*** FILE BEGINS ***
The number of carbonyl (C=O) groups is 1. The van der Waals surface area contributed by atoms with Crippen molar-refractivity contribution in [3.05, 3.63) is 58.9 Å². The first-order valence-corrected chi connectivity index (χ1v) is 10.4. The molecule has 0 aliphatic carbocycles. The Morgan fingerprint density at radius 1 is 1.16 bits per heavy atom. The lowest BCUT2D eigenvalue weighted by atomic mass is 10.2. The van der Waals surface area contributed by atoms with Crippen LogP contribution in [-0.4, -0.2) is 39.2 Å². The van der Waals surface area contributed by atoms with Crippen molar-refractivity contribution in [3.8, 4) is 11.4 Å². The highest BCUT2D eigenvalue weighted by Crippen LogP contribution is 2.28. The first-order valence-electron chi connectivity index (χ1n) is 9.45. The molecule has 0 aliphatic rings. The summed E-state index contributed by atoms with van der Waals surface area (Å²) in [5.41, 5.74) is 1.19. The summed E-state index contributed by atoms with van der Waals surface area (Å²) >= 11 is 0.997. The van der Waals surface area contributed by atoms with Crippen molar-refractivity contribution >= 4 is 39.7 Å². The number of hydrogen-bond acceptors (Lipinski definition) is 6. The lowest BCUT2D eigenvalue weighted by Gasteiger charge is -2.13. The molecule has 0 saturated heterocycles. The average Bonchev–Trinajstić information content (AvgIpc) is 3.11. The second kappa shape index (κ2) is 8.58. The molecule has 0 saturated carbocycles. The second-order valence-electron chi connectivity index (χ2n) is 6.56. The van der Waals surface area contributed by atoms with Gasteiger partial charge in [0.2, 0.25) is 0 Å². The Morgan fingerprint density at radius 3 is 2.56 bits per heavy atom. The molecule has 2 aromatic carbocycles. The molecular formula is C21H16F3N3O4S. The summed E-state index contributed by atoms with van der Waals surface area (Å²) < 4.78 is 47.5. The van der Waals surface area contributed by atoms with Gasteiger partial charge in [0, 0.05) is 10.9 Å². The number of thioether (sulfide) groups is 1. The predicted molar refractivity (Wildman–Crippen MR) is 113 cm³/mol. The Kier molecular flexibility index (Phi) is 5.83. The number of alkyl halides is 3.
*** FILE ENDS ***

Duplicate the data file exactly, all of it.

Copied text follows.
The number of carbonyl (C=O) groups is 1. The van der Waals surface area contributed by atoms with Crippen molar-refractivity contribution in [3.05, 3.63) is 58.9 Å². The first-order valence-corrected chi connectivity index (χ1v) is 10.4. The molecule has 0 aliphatic carbocycles. The Morgan fingerprint density at radius 1 is 1.16 bits per heavy atom. The lowest BCUT2D eigenvalue weighted by atomic mass is 10.2. The van der Waals surface area contributed by atoms with Crippen LogP contribution in [-0.4, -0.2) is 39.2 Å². The van der Waals surface area contributed by atoms with Crippen molar-refractivity contribution in [3.8, 4) is 11.4 Å². The highest BCUT2D eigenvalue weighted by Crippen LogP contribution is 2.28. The first-order valence-electron chi connectivity index (χ1n) is 9.45. The molecule has 0 aliphatic rings. The summed E-state index contributed by atoms with van der Waals surface area (Å²) in [5.41, 5.74) is 1.19. The summed E-state index contributed by atoms with van der Waals surface area (Å²) >= 11 is 0.997. The van der Waals surface area contributed by atoms with Crippen molar-refractivity contribution >= 4 is 39.7 Å². The number of hydrogen-bond acceptors (Lipinski definition) is 6. The lowest BCUT2D eigenvalue weighted by Gasteiger charge is -2.13. The molecule has 0 saturated heterocycles. The average Bonchev–Trinajstić information content (AvgIpc) is 3.11. The second kappa shape index (κ2) is 8.58. The molecule has 0 saturated carbocycles. The second-order valence-electron chi connectivity index (χ2n) is 6.56. The van der Waals surface area contributed by atoms with Gasteiger partial charge in [0.2, 0.25) is 0 Å². The Morgan fingerprint density at radius 3 is 2.56 bits per heavy atom. The molecule has 2 aromatic carbocycles. The molecular formula is C21H16F3N3O4S. The summed E-state index contributed by atoms with van der Waals surface area (Å²) < 4.78 is 47.5. The van der Waals surface area contributed by atoms with Gasteiger partial charge in [0, 0.05) is 10.9 Å². The number of thioether (sulfide) groups is 1. The predicted molar refractivity (Wildman–Crippen MR) is 113 cm³/mol. The Kier molecular flexibility index (Phi) is 5.83. The number of alkyl halides is 3.